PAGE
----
I recently read a posting on a mailing list I frequent from a person that said that:
“I have a stable full time job in a corporation, so I don't
really need to worry about being competitive.”
This comment struck me as kind of odd because I recall just a couple of years ago how so many people were freaked out about job security. The dotcom bust really put a scare in many an IT professional and the glut of talent on the street when all of these companies folded must've made Monster.com the busiest job site on the web. I too was affected by the dotcom boom as I was unemployed for almost a year. Its an experience that I'd never gone through and never plan on going through again.
So when I read that comment, I honestly had to wonder if:
1) The industry has truly become so revitalized that we don't have to worry anymore about our skills?
2) Have we been lulled into a false sense of security because things are getting better?
Personally, I feel its the latter.
I've seen a resurgence in IT positions over the last year and recruiters have definitely be proactively calling to try and place candidates. This is a big contrast from a couple of years ago where even the recruiters were hurting for business. I've also seen salaries go up a bit (nowhere near the dotcom craze) which is also a good indication that things are getting better.
These factors, in my opinion, are making people complacent and letting them rest on their laurels. I feel that you need to stay competitive and refresh your skills frequently. While the job market appears to have perked up, I've experienced being laid off and having to fight with people with similar skills for the same menial position. Its not something that I'm willing to do again and the only way to avoid that is to keep your skills up. Whether its .Net, Ajax, Flex, Ruby or project management, I honestly feel that we should never allow ourselves to get too comfortable and forget what happened just a couple of years ago.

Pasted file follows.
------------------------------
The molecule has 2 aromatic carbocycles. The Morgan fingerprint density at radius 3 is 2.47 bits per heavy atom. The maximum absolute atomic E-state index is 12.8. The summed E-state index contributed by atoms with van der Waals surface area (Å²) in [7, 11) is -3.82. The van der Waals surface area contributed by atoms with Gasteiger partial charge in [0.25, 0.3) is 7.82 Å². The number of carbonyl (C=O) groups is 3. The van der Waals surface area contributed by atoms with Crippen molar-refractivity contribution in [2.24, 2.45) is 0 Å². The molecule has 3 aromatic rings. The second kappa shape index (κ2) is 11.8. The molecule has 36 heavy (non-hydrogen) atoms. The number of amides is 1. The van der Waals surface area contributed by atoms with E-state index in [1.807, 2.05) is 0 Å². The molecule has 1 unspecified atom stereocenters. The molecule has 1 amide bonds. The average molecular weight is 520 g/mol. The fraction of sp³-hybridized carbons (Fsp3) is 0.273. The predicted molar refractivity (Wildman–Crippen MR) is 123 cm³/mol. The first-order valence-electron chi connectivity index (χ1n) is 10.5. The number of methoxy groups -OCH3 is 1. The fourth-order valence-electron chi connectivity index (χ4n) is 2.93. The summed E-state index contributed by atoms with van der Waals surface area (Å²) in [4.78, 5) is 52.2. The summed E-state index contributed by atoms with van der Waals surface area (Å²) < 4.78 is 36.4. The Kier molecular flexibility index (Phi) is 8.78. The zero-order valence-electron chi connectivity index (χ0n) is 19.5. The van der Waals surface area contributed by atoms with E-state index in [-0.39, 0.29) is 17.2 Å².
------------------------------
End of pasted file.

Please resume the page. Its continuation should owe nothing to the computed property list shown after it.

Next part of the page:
People tend to forget the bad times when things are going good and I for one won't let myself fall into that. If anything, my mentality will be a benefit to any client that hires me because they'll know that I take my career seriously.
Maybe I'm wrong though. Maybe I'm being overly paranoid and should just feel comfortable in the fact that CFML will be around forever and that it will be the only skill that I need. Hmmm, I think I'll err on the side of caution and continue learning Ajax, just in case.
I look forward to your comments.